Refugees and bent knees

Written by Alexis Hartline
April 13, 2017

Recently, I have seen picture after picture on my social media feed in regards to the Syrian refugee crisis.

Videos of children struggling and gasping for air, photos of women weeping over their lost sons, husbands, and brothers. And I ask myself, “What can I do about this?” I watch helplessly, spellbound by the atrocious images displayed on my computer screen. When innocent people are dying, how do we as Christians reach out to a fallen, broken world?

Some people group refugees into one stereotypical mass. They see them as different, as “others.” Our western culture has taught us to fear them and judge them, and in many cases, pity them. Our politicians tell us they are the culprits behind mass shootings and terrorist attacks. We want to protect our own, so we join the mob mentality of blocking them out in order to protect ourselves and our ways of life.

Last week, I went to Whitwell Middle School, located about an hour away from our campus. The small school is built in one of the poorest counties in Tennessee. Many of the children go hungry, and their families struggle to get by. Whitwell is barely 100 miles away from the town where the KKK originated, yet there is something so special about this school. A little over ten years ago, the teachers decided they wanted to start an after school program with the kids that helped them learn about others and enabled them to help the world around them. So they began studying the Holocaust. They began collecting paper clips to represent every life lost during the war. Now, years later, they have received letters, paper clips, and gifts from all over the world.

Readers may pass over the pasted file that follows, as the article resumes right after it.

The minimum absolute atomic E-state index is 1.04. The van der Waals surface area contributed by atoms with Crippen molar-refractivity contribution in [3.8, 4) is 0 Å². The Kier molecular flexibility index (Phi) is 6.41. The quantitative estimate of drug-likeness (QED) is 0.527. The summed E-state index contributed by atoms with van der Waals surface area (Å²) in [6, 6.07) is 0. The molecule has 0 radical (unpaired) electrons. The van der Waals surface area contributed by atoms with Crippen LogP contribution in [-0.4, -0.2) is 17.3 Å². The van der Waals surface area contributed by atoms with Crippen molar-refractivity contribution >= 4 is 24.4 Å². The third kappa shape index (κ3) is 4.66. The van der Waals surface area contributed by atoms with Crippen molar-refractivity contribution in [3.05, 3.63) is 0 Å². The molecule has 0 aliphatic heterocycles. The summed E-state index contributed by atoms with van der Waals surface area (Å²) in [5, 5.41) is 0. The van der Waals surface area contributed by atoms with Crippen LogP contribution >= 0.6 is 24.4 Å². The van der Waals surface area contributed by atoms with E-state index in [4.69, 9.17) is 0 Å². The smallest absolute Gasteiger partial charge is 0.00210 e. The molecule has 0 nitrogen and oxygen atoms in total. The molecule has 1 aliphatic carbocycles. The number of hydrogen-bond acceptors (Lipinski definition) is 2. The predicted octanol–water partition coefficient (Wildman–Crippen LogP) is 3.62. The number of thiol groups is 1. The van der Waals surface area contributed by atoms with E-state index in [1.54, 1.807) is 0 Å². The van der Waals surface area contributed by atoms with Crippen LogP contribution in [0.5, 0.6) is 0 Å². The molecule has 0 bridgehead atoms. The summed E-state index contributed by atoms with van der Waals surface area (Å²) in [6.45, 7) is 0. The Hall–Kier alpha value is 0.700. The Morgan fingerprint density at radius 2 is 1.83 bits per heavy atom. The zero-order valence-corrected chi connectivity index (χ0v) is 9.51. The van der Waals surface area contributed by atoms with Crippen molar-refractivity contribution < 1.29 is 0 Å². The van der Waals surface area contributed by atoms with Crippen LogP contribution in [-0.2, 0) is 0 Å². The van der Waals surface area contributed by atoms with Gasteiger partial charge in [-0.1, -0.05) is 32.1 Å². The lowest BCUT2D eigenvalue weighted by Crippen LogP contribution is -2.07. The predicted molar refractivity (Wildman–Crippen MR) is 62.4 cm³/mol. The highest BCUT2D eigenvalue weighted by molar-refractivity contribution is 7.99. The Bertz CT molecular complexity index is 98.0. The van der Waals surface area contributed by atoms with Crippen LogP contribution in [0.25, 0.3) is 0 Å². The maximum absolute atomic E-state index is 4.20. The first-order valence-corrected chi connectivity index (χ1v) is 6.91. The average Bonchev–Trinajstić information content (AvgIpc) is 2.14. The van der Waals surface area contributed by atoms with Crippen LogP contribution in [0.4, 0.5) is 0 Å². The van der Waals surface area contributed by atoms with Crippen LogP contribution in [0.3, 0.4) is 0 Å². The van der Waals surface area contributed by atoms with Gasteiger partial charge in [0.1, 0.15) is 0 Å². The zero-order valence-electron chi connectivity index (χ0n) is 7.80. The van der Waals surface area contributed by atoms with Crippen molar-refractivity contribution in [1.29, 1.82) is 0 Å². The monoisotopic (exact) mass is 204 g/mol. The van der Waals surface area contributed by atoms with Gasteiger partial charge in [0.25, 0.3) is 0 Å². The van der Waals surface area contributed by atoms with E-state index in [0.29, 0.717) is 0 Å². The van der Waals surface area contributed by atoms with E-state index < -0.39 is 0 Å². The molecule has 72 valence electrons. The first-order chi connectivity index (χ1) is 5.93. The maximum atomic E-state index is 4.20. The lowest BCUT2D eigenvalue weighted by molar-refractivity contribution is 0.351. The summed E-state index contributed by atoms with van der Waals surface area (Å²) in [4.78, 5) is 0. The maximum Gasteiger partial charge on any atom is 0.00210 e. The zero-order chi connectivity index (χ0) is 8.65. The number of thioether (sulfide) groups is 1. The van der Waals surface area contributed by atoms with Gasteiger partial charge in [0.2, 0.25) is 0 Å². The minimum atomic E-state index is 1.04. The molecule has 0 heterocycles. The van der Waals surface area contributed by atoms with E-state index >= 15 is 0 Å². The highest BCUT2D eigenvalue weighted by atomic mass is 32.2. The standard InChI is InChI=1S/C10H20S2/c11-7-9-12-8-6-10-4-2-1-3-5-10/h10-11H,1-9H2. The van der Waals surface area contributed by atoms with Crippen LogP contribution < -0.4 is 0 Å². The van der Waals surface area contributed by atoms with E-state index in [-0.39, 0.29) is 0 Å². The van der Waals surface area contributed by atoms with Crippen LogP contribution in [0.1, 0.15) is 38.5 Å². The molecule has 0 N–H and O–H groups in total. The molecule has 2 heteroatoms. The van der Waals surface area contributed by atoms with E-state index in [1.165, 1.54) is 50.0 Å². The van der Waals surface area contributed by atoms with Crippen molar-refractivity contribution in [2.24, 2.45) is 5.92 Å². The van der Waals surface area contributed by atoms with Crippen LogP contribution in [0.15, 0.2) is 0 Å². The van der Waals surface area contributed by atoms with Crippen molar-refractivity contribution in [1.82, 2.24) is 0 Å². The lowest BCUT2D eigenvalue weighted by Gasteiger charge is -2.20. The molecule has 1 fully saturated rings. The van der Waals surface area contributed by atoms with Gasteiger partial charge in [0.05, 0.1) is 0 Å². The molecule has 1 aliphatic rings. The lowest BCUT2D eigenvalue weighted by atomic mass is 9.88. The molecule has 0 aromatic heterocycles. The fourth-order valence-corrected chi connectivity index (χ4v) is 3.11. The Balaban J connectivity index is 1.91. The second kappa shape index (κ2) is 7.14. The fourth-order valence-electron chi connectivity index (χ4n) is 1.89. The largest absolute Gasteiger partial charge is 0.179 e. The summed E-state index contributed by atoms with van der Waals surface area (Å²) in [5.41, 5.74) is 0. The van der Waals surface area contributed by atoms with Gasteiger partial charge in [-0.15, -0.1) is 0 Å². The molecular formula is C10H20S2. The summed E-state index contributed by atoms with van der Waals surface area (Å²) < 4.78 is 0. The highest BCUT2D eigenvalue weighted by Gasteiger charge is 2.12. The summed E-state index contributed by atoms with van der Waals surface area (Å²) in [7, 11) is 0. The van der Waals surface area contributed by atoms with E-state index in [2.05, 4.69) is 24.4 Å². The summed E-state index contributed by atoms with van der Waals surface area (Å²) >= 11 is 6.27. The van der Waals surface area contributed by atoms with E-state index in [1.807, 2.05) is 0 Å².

These students have learned the importance of equality and loving their fellow man. And they continue to share their knowledge and teach others about human rights. Documentaries and movies have been made about this school. Holocaust survivors have travelled far and wide to come speak and share their stories to the school children in Whitwell. Lives have been changed. All because a tiny rural school decided to lay down their prejudice and fight for the justice of others.

So when it comes to this refugee crisis, I see resemblance between our current situation and the Jewish situation. Like our present day refugees, the Jews tried to flee and immigrate to England, America, and Pakistan, but those countries rejected the majority of them for fear of risking their own cultural safety and comfort. Now we reflect back with sadness and remorse, because innocent lives were lost, and so many chose to protect their interests instead of protecting their fellow man.

As Christians today, we see the world around us and ask why these things happen, or question what difference we could make. But everyone of us has been created for a purpose. Why doesn’t God do something? Because He created us. We can be the answer to so many individuals. Will you be the answer to someone’s prayer today?